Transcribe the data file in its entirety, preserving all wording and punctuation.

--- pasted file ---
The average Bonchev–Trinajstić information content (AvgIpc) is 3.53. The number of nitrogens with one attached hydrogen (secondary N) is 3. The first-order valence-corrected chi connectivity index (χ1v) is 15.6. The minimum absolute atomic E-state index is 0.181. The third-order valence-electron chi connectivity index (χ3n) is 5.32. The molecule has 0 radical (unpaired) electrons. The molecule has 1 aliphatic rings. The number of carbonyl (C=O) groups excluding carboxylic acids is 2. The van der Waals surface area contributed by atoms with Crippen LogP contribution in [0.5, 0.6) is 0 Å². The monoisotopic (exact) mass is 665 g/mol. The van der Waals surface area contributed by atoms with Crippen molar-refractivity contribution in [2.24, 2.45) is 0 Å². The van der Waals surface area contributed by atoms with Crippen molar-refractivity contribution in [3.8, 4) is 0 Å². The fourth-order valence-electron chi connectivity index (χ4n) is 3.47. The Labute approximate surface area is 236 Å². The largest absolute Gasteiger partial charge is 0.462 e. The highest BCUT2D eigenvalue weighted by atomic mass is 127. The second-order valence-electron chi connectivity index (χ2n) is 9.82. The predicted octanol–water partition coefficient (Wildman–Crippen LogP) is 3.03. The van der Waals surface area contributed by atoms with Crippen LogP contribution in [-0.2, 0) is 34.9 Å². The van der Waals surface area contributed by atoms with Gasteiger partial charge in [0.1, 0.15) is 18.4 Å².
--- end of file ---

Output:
The average Bonchev–Trinajstić information content (AvgIpc) is 3.53. The number of nitrogens with one attached hydrogen (secondary N) is 3. The first-order valence-corrected chi connectivity index (χ1v) is 15.6. The minimum absolute atomic E-state index is 0.181. The third-order valence-electron chi connectivity index (χ3n) is 5.32. The molecule has 0 radical (unpaired) electrons. The molecule has 1 aliphatic rings. The number of carbonyl (C=O) groups excluding carboxylic acids is 2. The van der Waals surface area contributed by atoms with Crippen LogP contribution in [0.5, 0.6) is 0 Å². The monoisotopic (exact) mass is 665 g/mol. The van der Waals surface area contributed by atoms with Crippen molar-refractivity contribution in [2.24, 2.45) is 0 Å². The van der Waals surface area contributed by atoms with Crippen molar-refractivity contribution in [3.8, 4) is 0 Å². The fourth-order valence-electron chi connectivity index (χ4n) is 3.47. The Labute approximate surface area is 236 Å². The largest absolute Gasteiger partial charge is 0.462 e. The highest BCUT2D eigenvalue weighted by atomic mass is 127. The second-order valence-electron chi connectivity index (χ2n) is 9.82. The predicted octanol–water partition coefficient (Wildman–Crippen LogP) is 3.03. The van der Waals surface area contributed by atoms with Crippen LogP contribution in [-0.2, 0) is 34.9 Å². The van der Waals surface area contributed by atoms with Gasteiger partial charge in [0.1, 0.15) is 18.4 Å².